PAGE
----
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Pneumonic Plague Seen in Congo Outbreak

By Craig Timberg
Washington Post Foreign Service
Saturday, February 19, 2005; Page A19

CAPE TOWN, South Africa, Feb. 18 -- At least 61 miners in eastern Congo have died and hundreds have become ill from what appears to be the largest outbreak in 80 years of a highly virulent, airborne version of plague, international health officials reported Friday.

The officials said thousands more workers had fled an open-pit diamond mine that is the epicenter of the outbreak, possibly spreading the disease deep into a rural province with few health facilities.

"It can pop up in many places now," said Marian van der Snoek, a medical official with the Swiss-based aid group Medair, who spoke by telephone from her office in Bunia, in Congo's northeastern corner. "We don't know where these people have fled."

The World Health Organization, the Congolese government and several aid agencies are seeking to determine the extent of the epidemic and to train medical workers in the region to spot the disease, which attacks the lungs and is spread mainly by coughing. Left untreated, the disease kills the overwhelming majority of its victims.

Officials said the outbreak in Congo was the deadliest since the 1920s, when pneumonic plague killed about 9,300 people in Manchuria.

Pneumonic plague is both rarer and more frequently fatal than bubonic plague, which is spread by the bites of rat-borne fleas. Bubonic plague became notorious for causing millions of deaths in Europe in devastating medieval epidemics.

Antibiotics and other modern medicines have made both forms of the disease uncommon in the developed world, but plague is endemic throughout much of Africa and the developing world. In eastern Congo alone, there are typically 1,000 cases in a year. Only 2 percent of the worldwide cases of plague each year are pneumonic.

What especially alarmed health officials about the outbreak at the diamond mine was their inability to contain it quickly. The first cases apparently occurred in December, in the days after the mine opened following a period of disuse. Because the nearest health facilities were primary-care centers several miles away, each with only a few beds, it took two nearly two months for officials to identify plague as the likely cause of the deadly lung infections among the miners. By then, most of those exposed to the disease had left the area.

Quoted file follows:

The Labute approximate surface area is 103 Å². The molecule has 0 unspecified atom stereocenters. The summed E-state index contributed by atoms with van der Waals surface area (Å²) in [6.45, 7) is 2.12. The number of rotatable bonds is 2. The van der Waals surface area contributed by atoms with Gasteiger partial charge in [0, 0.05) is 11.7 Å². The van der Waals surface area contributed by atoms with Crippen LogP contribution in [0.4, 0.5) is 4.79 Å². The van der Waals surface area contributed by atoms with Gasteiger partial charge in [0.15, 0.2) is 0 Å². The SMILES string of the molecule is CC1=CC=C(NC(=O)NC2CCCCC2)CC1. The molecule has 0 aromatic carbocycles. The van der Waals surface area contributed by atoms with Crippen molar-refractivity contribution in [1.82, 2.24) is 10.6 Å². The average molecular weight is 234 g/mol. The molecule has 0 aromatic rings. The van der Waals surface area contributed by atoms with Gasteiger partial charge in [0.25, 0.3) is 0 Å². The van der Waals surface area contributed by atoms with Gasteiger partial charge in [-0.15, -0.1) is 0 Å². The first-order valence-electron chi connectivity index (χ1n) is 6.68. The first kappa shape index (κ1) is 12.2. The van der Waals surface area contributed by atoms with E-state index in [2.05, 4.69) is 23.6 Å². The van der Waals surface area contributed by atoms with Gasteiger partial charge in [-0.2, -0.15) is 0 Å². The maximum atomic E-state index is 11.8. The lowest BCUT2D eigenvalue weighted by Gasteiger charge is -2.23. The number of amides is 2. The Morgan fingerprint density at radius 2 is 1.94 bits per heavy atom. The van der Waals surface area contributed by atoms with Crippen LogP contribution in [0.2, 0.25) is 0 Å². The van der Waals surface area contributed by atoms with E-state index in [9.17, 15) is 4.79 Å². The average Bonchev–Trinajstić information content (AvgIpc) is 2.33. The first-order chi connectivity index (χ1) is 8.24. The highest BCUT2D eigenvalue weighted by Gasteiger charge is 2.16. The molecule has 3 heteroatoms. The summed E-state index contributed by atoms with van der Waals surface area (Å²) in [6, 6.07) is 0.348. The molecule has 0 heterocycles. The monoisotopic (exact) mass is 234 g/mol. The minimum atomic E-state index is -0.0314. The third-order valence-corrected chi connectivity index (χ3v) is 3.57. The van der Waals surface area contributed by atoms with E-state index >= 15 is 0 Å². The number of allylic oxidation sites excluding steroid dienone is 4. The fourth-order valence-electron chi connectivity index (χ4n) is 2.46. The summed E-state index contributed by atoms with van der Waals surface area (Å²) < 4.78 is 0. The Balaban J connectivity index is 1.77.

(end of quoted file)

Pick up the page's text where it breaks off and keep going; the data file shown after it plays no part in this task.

"It's very important to isolate, quarantine people," said May Chu, a WHO plague specialist who took part in a conference call with reporters Friday when the outbreak was announced. "If we can find the cases and treat them, effectively this can be solved."

The mine, in the remote town of Zobia, had drawn 7,000 workers from throughout the region. An estimated 400 are believed to be sick, and most of the other miners have fled, health officials said. They said Congolese soldiers, who apparently control the mine, remain at the site.

The region has been troubled by years of warfare, fueled in part by the struggle for control of its rich natural resources, including diamonds. The conflict ended officially with a peace deal in 2002, but violence and instability remain common throughout eastern Congo, limiting access by humanitarian groups.

The years of war have left the area among the world's poorest and least healthy, with unusually high rates of child mortality and frequent deaths from diseases that are preventable and treatable in places with more advanced health systems.

A group of 10 WHO officials is to fly to the region on Monday. Teams from Medair and Doctors Without Borders are already in the area. Emergency stocks of antibiotics and other medicines have been flown in as well. Most of eastern Congo is reachable only by air because of the poor condition of the road system, which has not been maintained since the Belgian colonial regime ended in 1960.

A series of tests for pneumonic plague have proved inconclusive, with two positive tests out of 22 performed on miners. But health officials expressed a high degree of certainty, based on the reported symptoms and course of the disease, that they were dealing with an outbreak of pneumonic plague. They questioned the reliability of the tests, which they said were new and might miss some variations of the disease.

"We think very strongly it is plague," said Alena Koscalova, a Doctors Without Borders medical official who oversees the region where the outbreak has occurred.

Speaking by phone from her office in neighboring Uganda, Koscalova said the progress of the disease would depend on the ability of health officials to track its path and treat its victims in the next few weeks.

"It depends very much on the actions we are going to take," she said.

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